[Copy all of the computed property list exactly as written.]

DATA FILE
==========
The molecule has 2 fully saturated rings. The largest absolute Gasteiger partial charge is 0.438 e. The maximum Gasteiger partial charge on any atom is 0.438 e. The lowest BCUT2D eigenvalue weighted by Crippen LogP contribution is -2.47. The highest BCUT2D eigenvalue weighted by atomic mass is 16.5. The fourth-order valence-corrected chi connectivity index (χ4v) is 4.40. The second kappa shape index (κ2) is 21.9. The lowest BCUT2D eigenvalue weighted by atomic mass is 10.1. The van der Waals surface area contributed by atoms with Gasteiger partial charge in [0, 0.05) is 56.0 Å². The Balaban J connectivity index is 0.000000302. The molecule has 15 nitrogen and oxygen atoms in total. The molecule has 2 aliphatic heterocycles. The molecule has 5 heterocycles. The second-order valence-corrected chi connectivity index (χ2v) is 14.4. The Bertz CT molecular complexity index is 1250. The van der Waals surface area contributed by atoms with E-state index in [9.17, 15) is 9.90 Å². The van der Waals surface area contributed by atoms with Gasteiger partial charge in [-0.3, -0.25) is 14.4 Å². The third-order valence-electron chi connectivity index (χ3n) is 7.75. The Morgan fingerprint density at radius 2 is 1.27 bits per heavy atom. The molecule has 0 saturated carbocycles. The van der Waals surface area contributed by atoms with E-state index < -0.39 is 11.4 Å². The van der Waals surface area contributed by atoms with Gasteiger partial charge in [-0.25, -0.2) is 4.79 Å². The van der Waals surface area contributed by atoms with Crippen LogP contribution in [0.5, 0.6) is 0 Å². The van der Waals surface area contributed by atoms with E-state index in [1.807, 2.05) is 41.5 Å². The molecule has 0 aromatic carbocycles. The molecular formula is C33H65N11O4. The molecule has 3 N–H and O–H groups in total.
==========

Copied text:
The molecule has 2 fully saturated rings. The largest absolute Gasteiger partial charge is 0.438 e. The maximum Gasteiger partial charge on any atom is 0.438 e. The lowest BCUT2D eigenvalue weighted by Crippen LogP contribution is -2.47. The highest BCUT2D eigenvalue weighted by atomic mass is 16.5. The fourth-order valence-corrected chi connectivity index (χ4v) is 4.40. The second kappa shape index (κ2) is 21.9. The lowest BCUT2D eigenvalue weighted by atomic mass is 10.1. The van der Waals surface area contributed by atoms with Gasteiger partial charge in [0, 0.05) is 56.0 Å². The Balaban J connectivity index is 0.000000302. The molecule has 15 nitrogen and oxygen atoms in total. The molecule has 2 aliphatic heterocycles. The molecule has 5 heterocycles. The second-order valence-corrected chi connectivity index (χ2v) is 14.4. The Bertz CT molecular complexity index is 1250. The van der Waals surface area contributed by atoms with E-state index in [9.17, 15) is 9.90 Å². The van der Waals surface area contributed by atoms with Gasteiger partial charge in [-0.3, -0.25) is 14.4 Å². The third-order valence-electron chi connectivity index (χ3n) is 7.75. The Morgan fingerprint density at radius 2 is 1.27 bits per heavy atom. The molecule has 0 saturated carbocycles. The van der Waals surface area contributed by atoms with E-state index < -0.39 is 11.4 Å². The van der Waals surface area contributed by atoms with Gasteiger partial charge in [-0.25, -0.2) is 4.79 Å². The van der Waals surface area contributed by atoms with Crippen LogP contribution in [0.5, 0.6) is 0 Å². The van der Waals surface area contributed by atoms with E-state index in [1.807, 2.05) is 41.5 Å². The molecule has 0 aromatic carbocycles. The molecular formula is C33H65N11O4. The molecule has 3 N–H and O–H groups in total.